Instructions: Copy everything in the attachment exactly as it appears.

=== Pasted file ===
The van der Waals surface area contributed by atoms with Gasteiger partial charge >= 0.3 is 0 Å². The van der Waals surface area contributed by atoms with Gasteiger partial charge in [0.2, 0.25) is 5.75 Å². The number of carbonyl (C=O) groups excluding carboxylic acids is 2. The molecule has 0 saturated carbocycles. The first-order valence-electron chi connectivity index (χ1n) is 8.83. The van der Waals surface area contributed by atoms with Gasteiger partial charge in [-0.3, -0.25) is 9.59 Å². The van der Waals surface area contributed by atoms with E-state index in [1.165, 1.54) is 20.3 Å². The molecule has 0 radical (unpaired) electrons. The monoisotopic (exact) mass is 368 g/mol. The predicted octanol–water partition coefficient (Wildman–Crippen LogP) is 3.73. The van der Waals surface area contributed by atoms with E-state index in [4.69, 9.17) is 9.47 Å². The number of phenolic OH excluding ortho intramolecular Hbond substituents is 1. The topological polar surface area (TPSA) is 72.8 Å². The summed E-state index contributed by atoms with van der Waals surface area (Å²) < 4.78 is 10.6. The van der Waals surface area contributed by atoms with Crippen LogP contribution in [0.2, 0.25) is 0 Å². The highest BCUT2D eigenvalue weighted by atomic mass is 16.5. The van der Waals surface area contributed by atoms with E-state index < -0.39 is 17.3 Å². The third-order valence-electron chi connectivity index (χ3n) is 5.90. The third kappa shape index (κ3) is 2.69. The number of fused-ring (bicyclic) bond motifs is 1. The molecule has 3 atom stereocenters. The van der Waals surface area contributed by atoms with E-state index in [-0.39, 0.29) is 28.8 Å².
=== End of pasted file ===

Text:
The van der Waals surface area contributed by atoms with Gasteiger partial charge >= 0.3 is 0 Å². The van der Waals surface area contributed by atoms with Gasteiger partial charge in [0.2, 0.25) is 5.75 Å². The number of carbonyl (C=O) groups excluding carboxylic acids is 2. The molecule has 0 saturated carbocycles. The first-order valence-electron chi connectivity index (χ1n) is 8.83. The van der Waals surface area contributed by atoms with Gasteiger partial charge in [-0.3, -0.25) is 9.59 Å². The van der Waals surface area contributed by atoms with E-state index in [1.165, 1.54) is 20.3 Å². The molecule has 0 radical (unpaired) electrons. The monoisotopic (exact) mass is 368 g/mol. The predicted octanol–water partition coefficient (Wildman–Crippen LogP) is 3.73. The van der Waals surface area contributed by atoms with E-state index in [4.69, 9.17) is 9.47 Å². The number of phenolic OH excluding ortho intramolecular Hbond substituents is 1. The topological polar surface area (TPSA) is 72.8 Å². The summed E-state index contributed by atoms with van der Waals surface area (Å²) < 4.78 is 10.6. The van der Waals surface area contributed by atoms with Crippen LogP contribution in [0.2, 0.25) is 0 Å². The highest BCUT2D eigenvalue weighted by atomic mass is 16.5. The van der Waals surface area contributed by atoms with E-state index < -0.39 is 17.3 Å². The third-order valence-electron chi connectivity index (χ3n) is 5.90. The third kappa shape index (κ3) is 2.69. The number of fused-ring (bicyclic) bond motifs is 1. The molecule has 3 atom stereocenters. The van der Waals surface area contributed by atoms with E-state index in [-0.39, 0.29) is 28.8 Å².